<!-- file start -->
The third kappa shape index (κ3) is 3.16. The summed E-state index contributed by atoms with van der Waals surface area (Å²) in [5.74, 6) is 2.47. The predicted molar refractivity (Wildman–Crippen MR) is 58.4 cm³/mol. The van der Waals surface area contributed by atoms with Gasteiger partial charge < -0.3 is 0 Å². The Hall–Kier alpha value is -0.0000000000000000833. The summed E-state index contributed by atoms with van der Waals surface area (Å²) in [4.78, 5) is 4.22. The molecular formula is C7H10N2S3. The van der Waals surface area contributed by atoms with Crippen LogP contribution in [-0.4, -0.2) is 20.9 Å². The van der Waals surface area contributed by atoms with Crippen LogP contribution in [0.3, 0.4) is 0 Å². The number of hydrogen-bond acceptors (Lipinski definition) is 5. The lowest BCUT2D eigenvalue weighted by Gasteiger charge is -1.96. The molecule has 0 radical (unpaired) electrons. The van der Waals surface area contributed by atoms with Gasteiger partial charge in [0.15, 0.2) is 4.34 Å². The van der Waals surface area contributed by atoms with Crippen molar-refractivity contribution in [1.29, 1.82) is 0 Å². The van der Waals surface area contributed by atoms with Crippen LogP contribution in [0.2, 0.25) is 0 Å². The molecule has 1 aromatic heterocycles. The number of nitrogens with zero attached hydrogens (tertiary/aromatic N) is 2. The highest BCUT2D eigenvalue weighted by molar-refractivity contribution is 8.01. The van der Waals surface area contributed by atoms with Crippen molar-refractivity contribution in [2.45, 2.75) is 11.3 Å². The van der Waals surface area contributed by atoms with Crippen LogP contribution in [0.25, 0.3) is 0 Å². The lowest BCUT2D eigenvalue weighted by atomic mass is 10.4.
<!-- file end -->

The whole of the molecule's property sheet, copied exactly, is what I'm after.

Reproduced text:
The third kappa shape index (κ3) is 3.16. The summed E-state index contributed by atoms with van der Waals surface area (Å²) in [5.74, 6) is 2.47. The predicted molar refractivity (Wildman–Crippen MR) is 58.4 cm³/mol. The van der Waals surface area contributed by atoms with Gasteiger partial charge < -0.3 is 0 Å². The Hall–Kier alpha value is -0.0000000000000000833. The summed E-state index contributed by atoms with van der Waals surface area (Å²) in [4.78, 5) is 4.22. The molecular formula is C7H10N2S3. The van der Waals surface area contributed by atoms with Crippen LogP contribution in [-0.4, -0.2) is 20.9 Å². The van der Waals surface area contributed by atoms with Crippen LogP contribution in [0.3, 0.4) is 0 Å². The number of hydrogen-bond acceptors (Lipinski definition) is 5. The lowest BCUT2D eigenvalue weighted by Gasteiger charge is -1.96. The molecule has 0 radical (unpaired) electrons. The van der Waals surface area contributed by atoms with Gasteiger partial charge in [0.15, 0.2) is 4.34 Å². The van der Waals surface area contributed by atoms with Crippen molar-refractivity contribution in [1.29, 1.82) is 0 Å². The van der Waals surface area contributed by atoms with Crippen LogP contribution in [0.2, 0.25) is 0 Å². The molecule has 1 aromatic heterocycles. The number of nitrogens with zero attached hydrogens (tertiary/aromatic N) is 2. The highest BCUT2D eigenvalue weighted by molar-refractivity contribution is 8.01. The van der Waals surface area contributed by atoms with Crippen molar-refractivity contribution in [2.45, 2.75) is 11.3 Å². The van der Waals surface area contributed by atoms with Crippen LogP contribution in [0.25, 0.3) is 0 Å². The lowest BCUT2D eigenvalue weighted by atomic mass is 10.4.